This piece ran in the Santa Fe New Mexican on June 25.
As we move beyond a contentious series of primaries in both parties and look to the fall election, one of the big issues on the fall ballot is the plan to “tap” New Mexico’s permanent fund to provide universal preschool. For years this has been an agenda item for the State’s left-leaning interest groups. But it only received legislative support with the retirement of Senate Finance Committee Chairman John Arthur Smith.
This November voters will decide whether to “allocate 1.25 percent of the five-year average of year-end market values of the money in the Land Grant Permanent Fund to early childhood education.” The Legislative Finance Committee estimates that the additional allocation would be about $245.7 million in fiscal year 2023. Of that total, $126.9 million would be allocated for early childhood education, $84.6 million to public education, and $34.2 million for the Land Grant Permanent Fund’s other beneficiaries.
The plan is to provide “free,” “universal” pre-K to all New Mexico 3- and 4-year-olds.
Advocates and supporters tout all kinds of supposed benefits of government-funded pre-K, but the best available study of the issue (involving a randomized control) of a similar program that has been in place since 2005 in Tennessee found pre-K had negative impacts on children.
According to the study undertaken by Vanderbilt University, “Children who attended Tennessee’s state-funded voluntary pre-K program during the 2009-10 and 2010-11 school years were doing worse than their peers by the end of sixth grade in academic achievement, discipline issues and special education referrals. The trend emerged by the end of third grade and was even more pronounced three years later.”
One of the study authors, Dale Farran of Vanderbilt’s Peabody College said of the results, “The kinds of pre-K that our poor children are going into are not good for them long-term.” Furthermore, “[We] have let ourselves get into the idea that what these children need is a lot more academic instruction. … It’s just the opposite. What you would like to give poor children is a feeling of being cared for and being successful.”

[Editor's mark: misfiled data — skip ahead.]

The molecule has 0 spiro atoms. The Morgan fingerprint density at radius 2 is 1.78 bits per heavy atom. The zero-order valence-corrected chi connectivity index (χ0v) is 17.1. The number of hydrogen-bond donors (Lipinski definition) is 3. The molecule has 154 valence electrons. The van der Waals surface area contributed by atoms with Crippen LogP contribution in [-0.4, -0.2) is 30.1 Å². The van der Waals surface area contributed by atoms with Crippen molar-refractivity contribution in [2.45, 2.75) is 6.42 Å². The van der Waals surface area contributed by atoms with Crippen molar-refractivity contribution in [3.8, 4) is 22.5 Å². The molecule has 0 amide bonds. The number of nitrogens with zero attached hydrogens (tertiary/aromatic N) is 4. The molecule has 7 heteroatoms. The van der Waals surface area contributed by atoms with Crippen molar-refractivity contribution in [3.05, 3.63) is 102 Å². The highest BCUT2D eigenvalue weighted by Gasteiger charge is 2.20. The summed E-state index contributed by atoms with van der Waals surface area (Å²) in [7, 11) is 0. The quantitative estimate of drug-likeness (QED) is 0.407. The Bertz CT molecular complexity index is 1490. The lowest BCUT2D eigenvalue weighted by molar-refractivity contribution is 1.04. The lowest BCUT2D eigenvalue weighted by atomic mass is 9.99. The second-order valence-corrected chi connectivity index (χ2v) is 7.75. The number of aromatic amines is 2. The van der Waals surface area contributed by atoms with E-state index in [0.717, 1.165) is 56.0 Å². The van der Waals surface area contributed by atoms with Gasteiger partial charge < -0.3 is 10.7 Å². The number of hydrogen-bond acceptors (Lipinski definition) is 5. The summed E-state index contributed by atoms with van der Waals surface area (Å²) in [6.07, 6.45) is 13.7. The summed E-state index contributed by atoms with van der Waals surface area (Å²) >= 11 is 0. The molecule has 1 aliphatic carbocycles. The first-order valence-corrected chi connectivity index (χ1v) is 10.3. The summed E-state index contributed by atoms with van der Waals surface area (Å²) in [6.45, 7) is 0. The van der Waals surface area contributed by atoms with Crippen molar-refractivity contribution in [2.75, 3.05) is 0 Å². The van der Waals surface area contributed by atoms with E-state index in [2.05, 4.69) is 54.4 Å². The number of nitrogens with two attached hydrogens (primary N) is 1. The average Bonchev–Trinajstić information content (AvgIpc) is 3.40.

While other pre-K studies often seem to show positive results from massive government “investment” in pre-K programs, few of those studies feature a control group. In other words, most studies look at two different groups whose parents chose pre-K and those who didn’t choose it and compare the results. That mostly shows parents who choose pre-K tend to place a high value on education. That skews the results in favor of the programs. There are much more sensible and cost-effective alternatives to “universal” taxpayer-funded pre-K. This might include a system of voluntary home visits for purposes of helping parents learn to be better parents. Alas, those don’t come with a taxpayer-funded bureaucracy and expansion of employment opportunities for teachers.
Unfortunately, the ballot presents a simple “Yes” or “No” option for voters. It is difficult to mount an effective campaign against a ballot measure when the alternative is essentially “do nothing.”
This is just one of the flaws in our state’s numerous “permanent” funds, including the Land Grant Permanent Fund, created in 1893, long before New Mexico became a state. Dedicated funding for beneficiaries may seem like a good thing, but giving government bureaucrats a dedicated stream of money without real accountability or the ability for policymakers to shift resources when needs change is far from ideal.
In Tennessee, where again pre-K was found to have negative outcomes, pre-K is funded by a combination of lottery revenue and general education funds. Sadly, putting pre-K funding on autopilot as New Mew Mexico’s constitutional amendment proposes is even less likely to lead to quality outcomes and accountable results for our children.
Paul Gessing is president of New Mexico’s Rio Grande Foundation. The Rio Grande Foundation is an independent, nonpartisan, tax-exempt research and educational organization.